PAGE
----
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Playboy After Dark
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TV Series
    (January 18, 1969-1970)
    Variety-talk show
    Hosted by Hugh Hefner
    Produced by Playboy Enterprises with Screen Gems Inc.
    Taped at CBS Television City in Los Angeles
    Premise: Hugh Hefner entertains guests at his mansion with a lavish party, featuring a new celebrity each week
    Opening 'Playboy' theme written by Cy Coleman
    Shari Lewis (sans Lambchop) guest starred on an episode.
    Tony Hendra called it 'possibly the worst television series ever made.'
    It tried giving viewers the impression that the Playboy mansion's parties consisted of intellectual conversation and cultural enlightenment (when most KNEW what was 'really' going on in there).
    It was basically a means of promoting the magazine of the same name - much like its predecessor 'Playboy's Penthouse.'
    The party scenes usually consisted of ninety guys and twenty girls, with a pipe-smoking Hefner strolling with a girl on each arm (one of them almost always Barbi Benton).
    It was only cleared for broadcast in twenty-three cities, pretty much ensuring it wouldn't warrant long-term continuation, and dying a quiet death after its second season.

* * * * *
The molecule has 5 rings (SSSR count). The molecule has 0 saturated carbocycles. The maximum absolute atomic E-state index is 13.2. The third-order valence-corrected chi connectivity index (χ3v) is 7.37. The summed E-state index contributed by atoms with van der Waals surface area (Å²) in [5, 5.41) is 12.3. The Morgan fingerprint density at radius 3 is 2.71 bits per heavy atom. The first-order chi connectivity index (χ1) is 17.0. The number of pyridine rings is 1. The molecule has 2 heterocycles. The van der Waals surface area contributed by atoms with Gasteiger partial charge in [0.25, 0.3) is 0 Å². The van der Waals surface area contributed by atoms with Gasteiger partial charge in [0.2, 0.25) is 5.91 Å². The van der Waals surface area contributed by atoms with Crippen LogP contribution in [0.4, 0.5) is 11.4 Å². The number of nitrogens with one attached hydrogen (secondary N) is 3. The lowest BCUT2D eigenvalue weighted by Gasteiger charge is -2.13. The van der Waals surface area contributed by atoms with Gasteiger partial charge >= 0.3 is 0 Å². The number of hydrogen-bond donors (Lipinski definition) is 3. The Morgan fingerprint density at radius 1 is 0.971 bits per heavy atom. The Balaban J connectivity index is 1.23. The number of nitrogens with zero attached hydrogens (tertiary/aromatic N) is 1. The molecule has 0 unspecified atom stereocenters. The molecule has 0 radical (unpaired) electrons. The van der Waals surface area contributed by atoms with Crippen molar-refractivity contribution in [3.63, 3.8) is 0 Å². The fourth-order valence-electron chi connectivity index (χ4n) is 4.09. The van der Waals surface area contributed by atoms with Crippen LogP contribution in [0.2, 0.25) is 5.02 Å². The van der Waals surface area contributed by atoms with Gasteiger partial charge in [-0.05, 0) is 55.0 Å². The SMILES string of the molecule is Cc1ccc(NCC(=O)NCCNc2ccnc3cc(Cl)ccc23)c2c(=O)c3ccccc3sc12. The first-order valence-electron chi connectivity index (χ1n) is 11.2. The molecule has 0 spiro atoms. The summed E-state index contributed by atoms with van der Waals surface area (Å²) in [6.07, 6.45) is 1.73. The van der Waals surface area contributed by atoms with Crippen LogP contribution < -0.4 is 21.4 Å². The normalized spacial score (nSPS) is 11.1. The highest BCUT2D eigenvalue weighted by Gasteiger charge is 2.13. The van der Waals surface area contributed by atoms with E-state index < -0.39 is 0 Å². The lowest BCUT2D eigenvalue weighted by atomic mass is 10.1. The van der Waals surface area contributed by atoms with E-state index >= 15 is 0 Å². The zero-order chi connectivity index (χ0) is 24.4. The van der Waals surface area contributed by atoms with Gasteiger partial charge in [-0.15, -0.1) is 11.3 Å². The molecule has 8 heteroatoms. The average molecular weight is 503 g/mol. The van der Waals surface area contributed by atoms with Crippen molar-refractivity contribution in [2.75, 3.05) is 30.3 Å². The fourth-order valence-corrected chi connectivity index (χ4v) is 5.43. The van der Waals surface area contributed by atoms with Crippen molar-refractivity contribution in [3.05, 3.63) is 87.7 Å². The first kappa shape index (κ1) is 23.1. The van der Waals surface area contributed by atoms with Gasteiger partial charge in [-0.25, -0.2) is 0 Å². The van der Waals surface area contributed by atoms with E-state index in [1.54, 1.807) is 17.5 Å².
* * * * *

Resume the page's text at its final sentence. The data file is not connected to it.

When he was asked to pitch the show to viewers during an interview, Hugh Hefner replied nonchalantly: 'It's better than the Johnny Carson Show or the Joey Bishop Show and I do a better job at hosting than Ed Sullivan does!'
    It was one of the first shows to be rerun on the fledgling Playboy TV Channel.
    Sammy Davis, Jr., Jerry Lewis, and Peter Lawford all made guest appearances.
    Its inaugural guest was Lenny Bruce's eccentric mother, former stripper Sally Marr.
    It succeeded in attracting a new wave of magazine subscribers, with sales of Playboy spiking to over 7 million copies a month by 1971.
    It marked a change in venue for Hefner, who decided to relocate his base of operations from Chicago to Holmby Hills, where he would become a permanent fixture in the Los Angeles party scene.
    It granted viewers the opportunity to see young, new, and (in some cases) risqué talents like Marvin Gaye, Carol Burnett, James Brown, Tina Turner, Harry Nilsson, The Grateful Dead, Deep Purple, Fleetwood Mac, Three Dog Night, Steppenwolf, and Grand Funk Railroad.
    Its very name was so chic and daring that it practically guaranteed a high viewership (but censors feared it would offend more Southern-Midwestern conservative audiences).
    It was filmed on an elaborate $35,000 bachelor-pad soundstage made to look like a den, sunken living room, and dimly-lit wet-bar.

Credit: BoyWiththeGreenHair

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